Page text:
Each summer, there are many hummingbirds that come to the Wind River Canyon in central Wyoming to nest. "Hummingbird Season" actually starts much earlier then you would suspect in a supposedly cold Wyoming; a male Broad-tailed Hummingbird (Selasphorus platycercus) was observed on May 8th @ 12:36 p.m. this spring. A female was spotted four days later @ 7:15 p.m. and they spent time here with several others fattening up. Broad-tailed Hummingbird In-FlightThe first time a Broad-tailed Hummingbird has been photographed in-flight in Wind River Canyon in Wyoming! On May 17th @ an early 7:39 a.m. the first male Black-chinned Hummingbird (Archilochus alexandri) was seen on the feeder near my favorite high-hide. While the Broad-tailed Hummingbirds may or may not nest in the Wind River Canyon, the Black-chinned Hummingbirds come into the canyon to nest and make little hummingbirds; a species unknown in central Wyoming 20 years ago! The new photograph below shows the elusive violet-flash of the Black-chinned Hummingbird's gorget; take note of the longer beak. Black-chinned Hummingbird maleBlack-chinned Hummingbird male violet-flash photographed in the Wind River Canyon in the state of Wyoming. The first Rufous Hummingbird, a male, was observed on June 27th @ 9 a.m. The aggressive Rufous arrive in the Wind River Canyon a week earlier then they did two decades ago. This summer the hummingbirds would arrive here in abundance. We had more hummingbirds mating/nesting here this hummingbird season then we had seen in many years; they were emptying two-cup nectar feeders in a single day!
The Rufous are a successful species of hummingbird because of their adaptability and aggressiveness; they are widespread and nest throughout the Rocky Mountain region. The photograph below was taken this mid-July and is not a computer trick; manual exposure and manual focus while the bird is in shade, and the canyon is blown-out by the early-morning sunshine. Rufous Hummingbird, Wind River CanyonRufous Hummingbird male on a branch in the Wind River Canyon in Wyoming. The last of the four species of hummingbirds that are seen in Wyoming and nest in the Wind River Canyon are the diminutive Calliope Hummingbirds (Stellula calliope). They are North America's smallest bird, and the bird that actually migrates the farthest of all the birds in North America! The Calliope has always been a favorite of mine; they are the smallest in class and the one most easily picked on by the big guys.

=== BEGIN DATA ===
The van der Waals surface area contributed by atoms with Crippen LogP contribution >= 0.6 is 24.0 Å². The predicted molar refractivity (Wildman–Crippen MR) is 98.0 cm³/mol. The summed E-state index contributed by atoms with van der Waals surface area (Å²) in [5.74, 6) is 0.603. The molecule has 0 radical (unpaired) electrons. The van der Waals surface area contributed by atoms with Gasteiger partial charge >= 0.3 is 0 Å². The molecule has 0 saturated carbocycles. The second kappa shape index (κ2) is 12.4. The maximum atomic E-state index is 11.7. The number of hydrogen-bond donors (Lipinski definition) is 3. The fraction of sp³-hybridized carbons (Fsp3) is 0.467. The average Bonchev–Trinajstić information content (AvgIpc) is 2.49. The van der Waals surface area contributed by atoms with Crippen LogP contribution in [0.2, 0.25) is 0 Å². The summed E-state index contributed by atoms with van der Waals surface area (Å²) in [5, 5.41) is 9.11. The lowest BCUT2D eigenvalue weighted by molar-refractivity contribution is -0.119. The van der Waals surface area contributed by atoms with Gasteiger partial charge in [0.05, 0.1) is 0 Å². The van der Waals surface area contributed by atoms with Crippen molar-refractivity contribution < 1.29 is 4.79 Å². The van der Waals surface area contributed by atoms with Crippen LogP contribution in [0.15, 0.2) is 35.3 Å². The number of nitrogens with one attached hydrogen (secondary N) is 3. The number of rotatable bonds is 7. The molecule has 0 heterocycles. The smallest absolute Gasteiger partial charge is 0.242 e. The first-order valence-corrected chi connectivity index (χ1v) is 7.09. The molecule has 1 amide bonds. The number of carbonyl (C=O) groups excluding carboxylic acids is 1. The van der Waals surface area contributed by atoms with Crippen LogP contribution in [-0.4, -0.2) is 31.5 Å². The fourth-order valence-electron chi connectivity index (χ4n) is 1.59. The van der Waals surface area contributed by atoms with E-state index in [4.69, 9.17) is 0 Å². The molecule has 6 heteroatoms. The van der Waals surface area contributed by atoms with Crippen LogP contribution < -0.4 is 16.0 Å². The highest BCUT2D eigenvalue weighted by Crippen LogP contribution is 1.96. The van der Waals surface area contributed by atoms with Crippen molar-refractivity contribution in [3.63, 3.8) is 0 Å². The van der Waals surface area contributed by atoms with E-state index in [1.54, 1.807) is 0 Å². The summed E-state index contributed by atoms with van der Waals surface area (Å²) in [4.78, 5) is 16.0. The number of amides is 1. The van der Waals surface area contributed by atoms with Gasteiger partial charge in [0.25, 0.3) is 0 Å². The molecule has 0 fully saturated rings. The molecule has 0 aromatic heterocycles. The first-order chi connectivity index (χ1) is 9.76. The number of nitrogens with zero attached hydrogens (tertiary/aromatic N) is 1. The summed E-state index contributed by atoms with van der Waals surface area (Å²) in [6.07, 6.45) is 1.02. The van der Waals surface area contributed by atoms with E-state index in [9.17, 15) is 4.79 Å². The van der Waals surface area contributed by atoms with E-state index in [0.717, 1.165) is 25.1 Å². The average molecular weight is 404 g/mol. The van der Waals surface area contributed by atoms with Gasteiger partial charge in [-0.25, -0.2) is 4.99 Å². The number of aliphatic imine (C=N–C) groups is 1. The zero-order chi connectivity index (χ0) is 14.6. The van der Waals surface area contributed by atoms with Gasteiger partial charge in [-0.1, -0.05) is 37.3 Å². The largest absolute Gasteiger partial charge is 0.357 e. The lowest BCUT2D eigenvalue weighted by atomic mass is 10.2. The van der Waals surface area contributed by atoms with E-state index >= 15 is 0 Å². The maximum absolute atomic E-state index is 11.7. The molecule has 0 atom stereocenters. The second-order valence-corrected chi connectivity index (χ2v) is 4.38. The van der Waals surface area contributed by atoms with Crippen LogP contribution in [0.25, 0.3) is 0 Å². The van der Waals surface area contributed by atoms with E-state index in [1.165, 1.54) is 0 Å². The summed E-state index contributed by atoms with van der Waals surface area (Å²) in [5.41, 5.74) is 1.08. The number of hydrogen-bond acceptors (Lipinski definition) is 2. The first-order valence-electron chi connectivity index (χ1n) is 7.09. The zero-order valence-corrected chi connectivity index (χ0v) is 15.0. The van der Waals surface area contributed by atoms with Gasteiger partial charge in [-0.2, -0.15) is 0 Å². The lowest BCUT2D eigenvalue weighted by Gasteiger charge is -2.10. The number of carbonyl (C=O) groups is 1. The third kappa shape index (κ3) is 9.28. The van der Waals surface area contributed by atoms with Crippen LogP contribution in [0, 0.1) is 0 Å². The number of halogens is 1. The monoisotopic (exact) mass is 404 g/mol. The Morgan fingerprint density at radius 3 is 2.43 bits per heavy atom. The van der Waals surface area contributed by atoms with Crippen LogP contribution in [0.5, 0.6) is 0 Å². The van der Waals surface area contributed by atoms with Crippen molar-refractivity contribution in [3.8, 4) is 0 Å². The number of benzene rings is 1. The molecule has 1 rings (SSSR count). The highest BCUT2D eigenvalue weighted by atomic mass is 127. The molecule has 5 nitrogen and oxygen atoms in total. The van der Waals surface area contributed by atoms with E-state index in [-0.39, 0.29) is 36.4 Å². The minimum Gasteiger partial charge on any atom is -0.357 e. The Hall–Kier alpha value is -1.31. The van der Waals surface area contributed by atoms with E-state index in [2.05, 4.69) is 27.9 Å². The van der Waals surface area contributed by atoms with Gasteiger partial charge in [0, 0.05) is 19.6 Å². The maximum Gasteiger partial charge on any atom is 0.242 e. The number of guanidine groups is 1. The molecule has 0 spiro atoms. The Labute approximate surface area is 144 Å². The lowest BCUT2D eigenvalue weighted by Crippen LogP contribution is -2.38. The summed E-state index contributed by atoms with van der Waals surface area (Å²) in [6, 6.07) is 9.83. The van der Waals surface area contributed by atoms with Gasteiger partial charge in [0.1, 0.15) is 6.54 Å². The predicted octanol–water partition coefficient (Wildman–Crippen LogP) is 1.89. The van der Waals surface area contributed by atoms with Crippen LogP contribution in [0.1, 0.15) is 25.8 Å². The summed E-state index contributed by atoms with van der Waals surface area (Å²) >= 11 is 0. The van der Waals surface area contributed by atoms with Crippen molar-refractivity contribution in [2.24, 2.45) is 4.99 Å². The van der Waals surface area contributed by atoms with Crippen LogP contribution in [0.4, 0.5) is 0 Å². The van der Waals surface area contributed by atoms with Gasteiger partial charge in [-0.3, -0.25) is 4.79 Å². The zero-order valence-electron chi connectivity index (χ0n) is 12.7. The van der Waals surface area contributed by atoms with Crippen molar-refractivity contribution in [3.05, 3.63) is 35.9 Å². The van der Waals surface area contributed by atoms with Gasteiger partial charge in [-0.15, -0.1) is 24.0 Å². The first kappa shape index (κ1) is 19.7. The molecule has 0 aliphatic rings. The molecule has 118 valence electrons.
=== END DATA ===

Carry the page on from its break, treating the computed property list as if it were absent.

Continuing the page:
The new photograph of a male Calliope shown below was taken with the same manual settings as the picture of the male Rufous above, but was a real surprise. I was trying to get an image of a baby Rufous when the male Calliope sat down for me; it was almost like he wanted his picture taken, too! It's a sharp-focus photo of a very small bird indeed; he's smaller than 3 inches, like the end of your finger!! His gorget is an amazing wine-red; the lite-green on his lower breast is the reflected green from a nearby sunlit pine; he is in shade. Calliope Hummingbird, Wind River CanyonCalliope Hummingbird photographed in the Wind River Canyon in the state of Wyoming. Dramatically changing weather conditions (storms & hurricanes) and habitat loss effect not only us, but also endanger the lives of the smallest and one of the most-loved of all the birds in America. I believe that the hummingbird may be the metaphorical "canaries in the coalmine." They are small and usually adaptable, yet, are easily effected by forest fires and loss of nesting habitat, just like people. They are probably the most anticipated of all the birds around here, but the Black-chinned are breeding here each summer because of forest fires/loss of habitat in southern Colorado many years ago. In conclusion, I'd say that summer 2018 was the best year for hummingbirds in quite some time in the state of Wyoming.
"I want people to fall in love with Mother Nature, not wonder what happened to her."
Michael John Balog is a resident of the Wind River Canyon